jueves, 28 de julio de 2016

Trying to Make Sense of Closed Doors

This past week has been mostly pretty uneventful. We have really just been hanging out at home. I exposed Natali to the original Star Wars trilogy. This is now the second time I have had the privilege of watching these movies with someone who was 100% taken by surprise at the classic plot twists that most people who haven't even seen the movies know and take for granted. Very entertaining.
The main events of the week revolved around watching a door that seemed to finally have opened slam shut. Without going into too much detail, the American couple who was staying with us had been trying for many years to help one of the deaf children in a very special way. Over and over, each door seemed to close. This time, it seemed as though they had finally succeeded in taking an important step when another door slammed shut in their faces. Something about this door seemed much more final. Serious and long-lasting consequences became a possibility, and the American couple knew it was time to let this go. With extremely heavy hearts, they realized that what they had been trying to do was not going to be possible. They returned home confused and broken-hearted, but sure that this was God giving the final "no." I have to be honest with all of you, I'm not sure I would have been strong enough to accept "no" as an answer at this point. They had put so much time, energy, and resources into this. They had sacrificed so much. To some, their acceptance of the situation may have seemed like a lack of persistence or a lack of caring. To me, it demonstrated the strength of their faith and their trust in the Lord. I can only pray that when faced with closed doors, I will have the same faith and trust to keep my eyes on the Lord and trust in His perfect plan for eternal glory, even if I never see the good in my lifetime.
I found this blog entry by Daira Curran that really resonated with this situation. I have kept this post short (or I intended to…) so that you will hopefully have time to read it. http://purposecity.com/insights/why-god-may-be-closing-doors/
For those of you who may be encountering closed door after closed door, I hope you can find comfort in knowing that our Father is a Good Father, and His ways are perfect. We may not understand His plans or His ways, but our perspective is so limited. He can see everything from beginning to end. If we expect to understand everything that God does, then we do not truly believe Him to be the awesome God that He is.

lunes, 18 de julio de 2016

A Touch of Home

The next day began a much more carefree week with a lot of fun, laughter, and good food. One
evening, Natali and I went to one of the malls here. Now, being a girl from a small town who hates to shop, I haven't seen any impressive malls in my life. This place is HUGE!!!! It has four floors of stores (one and a half of which probably make up the size of the little mall back home), a movie theater, a grocery store, and a little amusement park with rides! The orange thing in the left hand corner of the picture is a tree that different organizations and causes use for fundraisers. People buy little pieces of paper (right now they are butterflies) and put them on the tree until it is full. The current fundraiser is raising money for an institution for the deaf, which I thought was awesome!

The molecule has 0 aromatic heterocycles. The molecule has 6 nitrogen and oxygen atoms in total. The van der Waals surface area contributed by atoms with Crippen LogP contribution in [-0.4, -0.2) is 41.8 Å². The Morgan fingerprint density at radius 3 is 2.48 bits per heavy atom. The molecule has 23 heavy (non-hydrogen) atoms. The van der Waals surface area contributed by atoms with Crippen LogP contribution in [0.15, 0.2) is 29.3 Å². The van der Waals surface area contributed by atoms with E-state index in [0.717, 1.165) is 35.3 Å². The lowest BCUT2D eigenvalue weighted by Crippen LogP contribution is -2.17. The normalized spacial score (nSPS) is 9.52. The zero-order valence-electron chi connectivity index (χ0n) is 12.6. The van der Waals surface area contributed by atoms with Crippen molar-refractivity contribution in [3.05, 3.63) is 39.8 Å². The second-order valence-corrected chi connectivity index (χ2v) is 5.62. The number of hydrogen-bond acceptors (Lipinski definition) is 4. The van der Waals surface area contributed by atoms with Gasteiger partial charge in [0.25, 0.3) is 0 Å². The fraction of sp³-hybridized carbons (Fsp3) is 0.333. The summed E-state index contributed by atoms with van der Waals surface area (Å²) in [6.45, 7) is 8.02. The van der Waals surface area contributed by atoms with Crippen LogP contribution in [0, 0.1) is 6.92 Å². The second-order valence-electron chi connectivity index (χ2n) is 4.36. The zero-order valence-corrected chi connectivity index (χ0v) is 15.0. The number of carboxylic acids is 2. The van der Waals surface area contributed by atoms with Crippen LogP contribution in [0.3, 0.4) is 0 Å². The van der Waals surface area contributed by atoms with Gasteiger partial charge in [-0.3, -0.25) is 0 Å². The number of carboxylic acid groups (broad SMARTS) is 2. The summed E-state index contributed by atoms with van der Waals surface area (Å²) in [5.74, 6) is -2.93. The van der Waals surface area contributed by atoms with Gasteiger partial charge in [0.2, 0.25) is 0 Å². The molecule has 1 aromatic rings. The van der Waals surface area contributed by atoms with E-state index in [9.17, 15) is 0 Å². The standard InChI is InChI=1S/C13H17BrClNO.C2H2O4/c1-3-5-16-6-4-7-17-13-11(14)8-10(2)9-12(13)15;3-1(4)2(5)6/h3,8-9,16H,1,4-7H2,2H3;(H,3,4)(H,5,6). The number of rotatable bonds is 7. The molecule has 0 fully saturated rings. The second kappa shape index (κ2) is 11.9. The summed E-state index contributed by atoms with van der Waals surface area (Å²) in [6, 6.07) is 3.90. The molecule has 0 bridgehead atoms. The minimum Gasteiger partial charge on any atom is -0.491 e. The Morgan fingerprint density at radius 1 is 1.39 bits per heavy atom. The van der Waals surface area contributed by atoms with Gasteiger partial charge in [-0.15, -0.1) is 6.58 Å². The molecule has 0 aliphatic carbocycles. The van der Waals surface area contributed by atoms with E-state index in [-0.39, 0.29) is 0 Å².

After buying what we needed to buy, we got some food at the food court and decided to go to a movie. We saw Finding Dory, in Spanish…I have been told it's a very funny movie, but all I understood was the basic plot line. However, it was still fun. Also, can someone please tell me what makes one eyeliner pencil cost $10 while another costs only $1??? Anyway…
I got the opportunities to Skype with my mom and also with Kayla and our four-year-old godson (long story), Keegan. It was great to see all of their faces and catch up on each other's lives. Keegan and I played a game where he would make his T-Rex eat me and I would disappear from the screen, just to return a few seconds later and repeat the process. He and I both thoroughly enjoyed this game, and I loved that I could still play with him, even though I am 2,000 miles away.
An American couple has been staying with us for the past week and a half or so. Having them around has been really great. Having more people to speak English with and being able to talk about culturally American things has been refreshing. But wait! There's more! They cooked two DELICIOUS American meals for us. Fried chicken with baked mac'n'cheese and green beans and meatloaf with corn, cornbread, and cooked cabbage and carrots. We also made some cheesecake brownies with chocolate cream cheese frosting. Don't get me wrong, I LOVE Dominican food. But it was nice to eat some traditional American deliciousness.
On Sunday, I went to church with Paulina and Natali. The service was VERY different from what I'm used to, but I liked it. A praise band with a choir, two percussionists (drum set and auxiliary percussion), multiple guitarists, two keyboards, a trumpet, a saxophone, and some Latin flavor make for awesome worship. People were dancing, clapping, yelling, singing loud without shame, and waving their hands to praise God. It was strange to me, but very cool as well. I didn't understand much, as it was in Spanish, of course. But just being in the presence of so many people who were so excited about worshipping our Savior was a    worshipful experience for me.